Although this sounds like a bit of a paradox, sometimes it’s letting go that makes me a better teacher. Through collaborative project-based learning, my students have the opportunity to pursue topics that are interesting to them while making a difference in the world. It’s not always easy to let students direct their own learning, especially when I think that I know an easier or more efficient way to do something. But as we’ve watched our students become empowered (and empower others) through project-based learning, @LeahO77 and I now understand that often our role is to provide our students with the skills, tools, and materials they need to be successful—not show them. Even when provided by the teacher, there are no shortcuts in rich, engaging learning experiences.
Be a better colleague and mentor.
Part of my role at home is to mentor other teachers in their efforts to infuse technology. Years ago, I accessed the Microsoft peer coaching/peer facilitator program and I’ve always felt that I had strong collaboration skills. My experience at the Global Forum showed me that I still needed to strive to be a better colleague and mentor. I was so fortunate to participate in a Learn-a-thon group with teachers from Kenya, Argentina, France, Slovakia, and Indonesia. We struggled with language and identifying a topic that was relevant to our diverse classrooms around the globe, but the enthusiasm was boundless and no one in the group was willing to give up. In the end we created an amazing learning experience of which we are all proud and excited to implement. The biggest part of the Global Forum is the people, and my connections with educators around the world always give me new perspective and inspiration. Feeling this synergy with like-minded innovators is effortless, but how can I create this in my own building and school division? That is the challenge that drives me to be a better colleague and mentor. Microsoft in Education Training Provider resources , professional development courses available at Partners in Learning Network, and Virtual University webinars are tools that will help me inspire and support more people on their personal journeys to being better teachers every day.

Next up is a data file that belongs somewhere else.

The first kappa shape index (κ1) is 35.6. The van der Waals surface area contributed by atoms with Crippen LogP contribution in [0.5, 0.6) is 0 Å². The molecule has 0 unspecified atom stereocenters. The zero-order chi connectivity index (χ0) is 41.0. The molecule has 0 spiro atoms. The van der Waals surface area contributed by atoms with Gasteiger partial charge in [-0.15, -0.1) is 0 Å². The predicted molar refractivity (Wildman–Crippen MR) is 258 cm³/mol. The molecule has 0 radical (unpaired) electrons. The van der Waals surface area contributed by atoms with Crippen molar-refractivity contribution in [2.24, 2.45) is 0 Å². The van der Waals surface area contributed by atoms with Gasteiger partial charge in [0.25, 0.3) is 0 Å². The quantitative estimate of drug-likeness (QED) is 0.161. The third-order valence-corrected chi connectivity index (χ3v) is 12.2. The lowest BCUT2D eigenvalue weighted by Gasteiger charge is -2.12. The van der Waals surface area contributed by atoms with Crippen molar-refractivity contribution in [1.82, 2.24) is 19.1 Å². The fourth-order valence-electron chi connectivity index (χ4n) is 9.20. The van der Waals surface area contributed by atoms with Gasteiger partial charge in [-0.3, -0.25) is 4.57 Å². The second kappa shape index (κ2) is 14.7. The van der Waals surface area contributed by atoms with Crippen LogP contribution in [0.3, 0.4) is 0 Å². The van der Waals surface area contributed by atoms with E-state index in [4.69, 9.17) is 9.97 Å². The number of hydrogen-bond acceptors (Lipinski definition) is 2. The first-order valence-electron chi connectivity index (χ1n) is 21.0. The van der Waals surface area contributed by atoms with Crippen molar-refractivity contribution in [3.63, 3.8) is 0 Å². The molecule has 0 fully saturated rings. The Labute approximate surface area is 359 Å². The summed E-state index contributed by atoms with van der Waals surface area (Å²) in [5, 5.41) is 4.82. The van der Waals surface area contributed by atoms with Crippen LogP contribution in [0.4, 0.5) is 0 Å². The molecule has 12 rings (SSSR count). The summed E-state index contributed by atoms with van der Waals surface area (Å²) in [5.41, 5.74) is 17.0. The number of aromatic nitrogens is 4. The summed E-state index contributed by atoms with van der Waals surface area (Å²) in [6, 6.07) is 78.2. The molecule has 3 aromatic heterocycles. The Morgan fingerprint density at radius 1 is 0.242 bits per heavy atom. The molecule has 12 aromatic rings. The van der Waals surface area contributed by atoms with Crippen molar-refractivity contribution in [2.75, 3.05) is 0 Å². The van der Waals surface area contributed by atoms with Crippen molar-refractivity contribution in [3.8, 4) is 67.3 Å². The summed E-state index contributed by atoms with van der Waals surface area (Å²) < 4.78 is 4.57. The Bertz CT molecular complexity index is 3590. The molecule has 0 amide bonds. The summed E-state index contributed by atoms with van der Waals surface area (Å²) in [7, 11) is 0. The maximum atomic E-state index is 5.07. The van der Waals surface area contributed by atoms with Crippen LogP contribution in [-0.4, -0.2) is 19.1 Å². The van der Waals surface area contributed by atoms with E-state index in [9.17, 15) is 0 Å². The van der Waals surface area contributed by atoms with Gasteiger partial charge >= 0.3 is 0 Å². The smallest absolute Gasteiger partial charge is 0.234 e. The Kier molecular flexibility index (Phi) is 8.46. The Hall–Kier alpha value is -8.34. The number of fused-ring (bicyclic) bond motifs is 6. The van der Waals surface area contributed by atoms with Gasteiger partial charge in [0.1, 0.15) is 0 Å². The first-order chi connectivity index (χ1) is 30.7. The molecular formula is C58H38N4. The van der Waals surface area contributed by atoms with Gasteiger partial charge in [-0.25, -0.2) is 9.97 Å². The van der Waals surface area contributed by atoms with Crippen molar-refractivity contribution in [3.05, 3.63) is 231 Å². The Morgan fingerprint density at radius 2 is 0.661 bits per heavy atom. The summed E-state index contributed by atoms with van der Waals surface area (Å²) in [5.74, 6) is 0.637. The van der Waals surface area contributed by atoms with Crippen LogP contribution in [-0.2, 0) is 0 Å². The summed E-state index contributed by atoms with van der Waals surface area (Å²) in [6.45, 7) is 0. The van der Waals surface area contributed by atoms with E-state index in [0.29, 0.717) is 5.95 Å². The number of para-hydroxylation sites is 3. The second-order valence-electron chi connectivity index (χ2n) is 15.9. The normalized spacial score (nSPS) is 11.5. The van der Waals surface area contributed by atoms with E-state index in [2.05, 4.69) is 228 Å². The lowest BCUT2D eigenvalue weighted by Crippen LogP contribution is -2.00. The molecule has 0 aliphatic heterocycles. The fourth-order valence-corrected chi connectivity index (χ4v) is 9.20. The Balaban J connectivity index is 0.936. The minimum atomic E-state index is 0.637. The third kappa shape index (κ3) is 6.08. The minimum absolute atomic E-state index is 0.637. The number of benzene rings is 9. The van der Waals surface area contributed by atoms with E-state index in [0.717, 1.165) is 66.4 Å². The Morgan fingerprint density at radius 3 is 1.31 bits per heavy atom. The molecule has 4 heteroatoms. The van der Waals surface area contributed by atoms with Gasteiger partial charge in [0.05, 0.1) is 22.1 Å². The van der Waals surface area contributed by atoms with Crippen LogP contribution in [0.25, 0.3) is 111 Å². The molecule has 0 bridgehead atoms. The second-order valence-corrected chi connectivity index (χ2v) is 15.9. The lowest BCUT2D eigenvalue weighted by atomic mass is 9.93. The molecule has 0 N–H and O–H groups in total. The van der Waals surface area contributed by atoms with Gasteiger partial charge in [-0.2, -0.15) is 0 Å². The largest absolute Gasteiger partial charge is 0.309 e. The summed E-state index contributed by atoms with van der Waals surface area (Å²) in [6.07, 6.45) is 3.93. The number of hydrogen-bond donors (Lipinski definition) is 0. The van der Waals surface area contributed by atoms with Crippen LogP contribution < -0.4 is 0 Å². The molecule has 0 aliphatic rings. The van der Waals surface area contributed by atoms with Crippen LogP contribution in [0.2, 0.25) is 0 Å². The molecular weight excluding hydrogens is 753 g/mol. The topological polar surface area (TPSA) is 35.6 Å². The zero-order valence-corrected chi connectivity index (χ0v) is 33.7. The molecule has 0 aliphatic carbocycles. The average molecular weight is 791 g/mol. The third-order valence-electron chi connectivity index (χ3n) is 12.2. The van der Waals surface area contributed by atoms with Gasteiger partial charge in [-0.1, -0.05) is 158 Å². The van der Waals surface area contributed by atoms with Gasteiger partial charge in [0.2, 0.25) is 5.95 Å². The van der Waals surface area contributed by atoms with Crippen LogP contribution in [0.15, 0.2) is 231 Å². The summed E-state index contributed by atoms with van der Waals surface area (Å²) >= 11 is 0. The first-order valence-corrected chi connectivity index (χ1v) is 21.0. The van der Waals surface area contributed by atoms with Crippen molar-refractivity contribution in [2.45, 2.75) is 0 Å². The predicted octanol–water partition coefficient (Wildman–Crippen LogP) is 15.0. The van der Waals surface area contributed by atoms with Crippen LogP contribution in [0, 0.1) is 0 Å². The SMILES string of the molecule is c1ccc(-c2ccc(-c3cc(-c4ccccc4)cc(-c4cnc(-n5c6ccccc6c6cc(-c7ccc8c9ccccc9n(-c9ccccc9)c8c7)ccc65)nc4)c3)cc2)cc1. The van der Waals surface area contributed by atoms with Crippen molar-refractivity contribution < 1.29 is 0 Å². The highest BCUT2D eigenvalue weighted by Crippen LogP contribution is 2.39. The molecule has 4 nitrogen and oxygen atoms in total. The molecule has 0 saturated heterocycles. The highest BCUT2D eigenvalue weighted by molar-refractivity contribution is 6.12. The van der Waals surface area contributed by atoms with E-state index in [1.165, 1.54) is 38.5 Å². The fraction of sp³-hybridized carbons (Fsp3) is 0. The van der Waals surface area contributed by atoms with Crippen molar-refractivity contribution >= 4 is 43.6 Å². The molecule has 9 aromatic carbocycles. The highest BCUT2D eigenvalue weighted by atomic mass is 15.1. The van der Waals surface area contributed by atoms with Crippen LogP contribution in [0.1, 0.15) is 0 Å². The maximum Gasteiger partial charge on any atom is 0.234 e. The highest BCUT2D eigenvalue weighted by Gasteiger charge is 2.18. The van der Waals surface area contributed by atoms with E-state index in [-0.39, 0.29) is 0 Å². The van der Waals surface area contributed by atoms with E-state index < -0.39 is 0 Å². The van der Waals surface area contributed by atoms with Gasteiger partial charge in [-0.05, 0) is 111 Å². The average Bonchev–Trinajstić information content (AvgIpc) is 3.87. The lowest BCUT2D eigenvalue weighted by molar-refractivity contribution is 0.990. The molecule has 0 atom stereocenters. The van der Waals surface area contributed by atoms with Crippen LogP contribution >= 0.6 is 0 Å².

Be a better agent of change.
I work in a small school division of approximately 1400 students in 10 schools, and I know firsthand that it is possible to affect educational change. Four years ago, my school principal and I developed and implemented the first-ever experimental junior kindergarten program in western Manitoba. After four years of data collection, many classroom visits, and regular presentations to our school board, it became board policy this spring. Working in a small school division doesn’t mean that I have fewer opportunities—I believe that instead I can have a voice and be a part of the change as we scale innovation to our unique rural setting. I will continue to be involved at the provincial level—writing curricular documents, opening my classroom door to educational policymakers, and sharing and connecting through social media and conferences.
My involvement with Microsoft in Education has supported and driven my desire to be that much better each day…and I know that I’m not alone. Microsoft brings together the most passionate, dedicated teachers and provides them with the tools to make a difference. When thousands of us share this vision of “being better than we were the day before”, it is truly awe-inspiring to contemplate the impact we can have on education in our world.